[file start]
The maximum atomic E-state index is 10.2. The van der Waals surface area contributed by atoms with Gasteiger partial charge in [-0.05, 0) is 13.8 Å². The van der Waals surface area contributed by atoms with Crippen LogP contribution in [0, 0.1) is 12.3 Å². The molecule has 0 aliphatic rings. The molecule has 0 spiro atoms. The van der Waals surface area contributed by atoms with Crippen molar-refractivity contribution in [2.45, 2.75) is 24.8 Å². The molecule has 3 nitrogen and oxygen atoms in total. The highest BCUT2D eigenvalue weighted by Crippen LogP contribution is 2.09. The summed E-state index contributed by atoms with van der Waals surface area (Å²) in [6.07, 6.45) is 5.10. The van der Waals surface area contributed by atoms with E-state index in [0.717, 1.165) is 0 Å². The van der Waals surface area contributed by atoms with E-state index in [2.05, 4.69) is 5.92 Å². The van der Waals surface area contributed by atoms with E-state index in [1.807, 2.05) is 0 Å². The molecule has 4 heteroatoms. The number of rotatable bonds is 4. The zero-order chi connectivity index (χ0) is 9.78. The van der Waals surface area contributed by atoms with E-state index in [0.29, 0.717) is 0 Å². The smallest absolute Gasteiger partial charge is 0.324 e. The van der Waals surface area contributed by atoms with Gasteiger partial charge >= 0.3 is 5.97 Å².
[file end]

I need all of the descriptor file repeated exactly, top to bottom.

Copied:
The maximum atomic E-state index is 10.2. The van der Waals surface area contributed by atoms with Gasteiger partial charge in [-0.05, 0) is 13.8 Å². The van der Waals surface area contributed by atoms with Crippen LogP contribution in [0, 0.1) is 12.3 Å². The molecule has 0 aliphatic rings. The molecule has 0 spiro atoms. The van der Waals surface area contributed by atoms with Crippen molar-refractivity contribution in [2.45, 2.75) is 24.8 Å². The molecule has 3 nitrogen and oxygen atoms in total. The highest BCUT2D eigenvalue weighted by Crippen LogP contribution is 2.09. The summed E-state index contributed by atoms with van der Waals surface area (Å²) in [6.07, 6.45) is 5.10. The van der Waals surface area contributed by atoms with E-state index in [0.717, 1.165) is 0 Å². The van der Waals surface area contributed by atoms with E-state index in [2.05, 4.69) is 5.92 Å². The van der Waals surface area contributed by atoms with E-state index in [1.807, 2.05) is 0 Å². The molecule has 4 heteroatoms. The number of rotatable bonds is 4. The zero-order chi connectivity index (χ0) is 9.78. The van der Waals surface area contributed by atoms with E-state index in [0.29, 0.717) is 0 Å². The smallest absolute Gasteiger partial charge is 0.324 e. The van der Waals surface area contributed by atoms with Gasteiger partial charge >= 0.3 is 5.97 Å².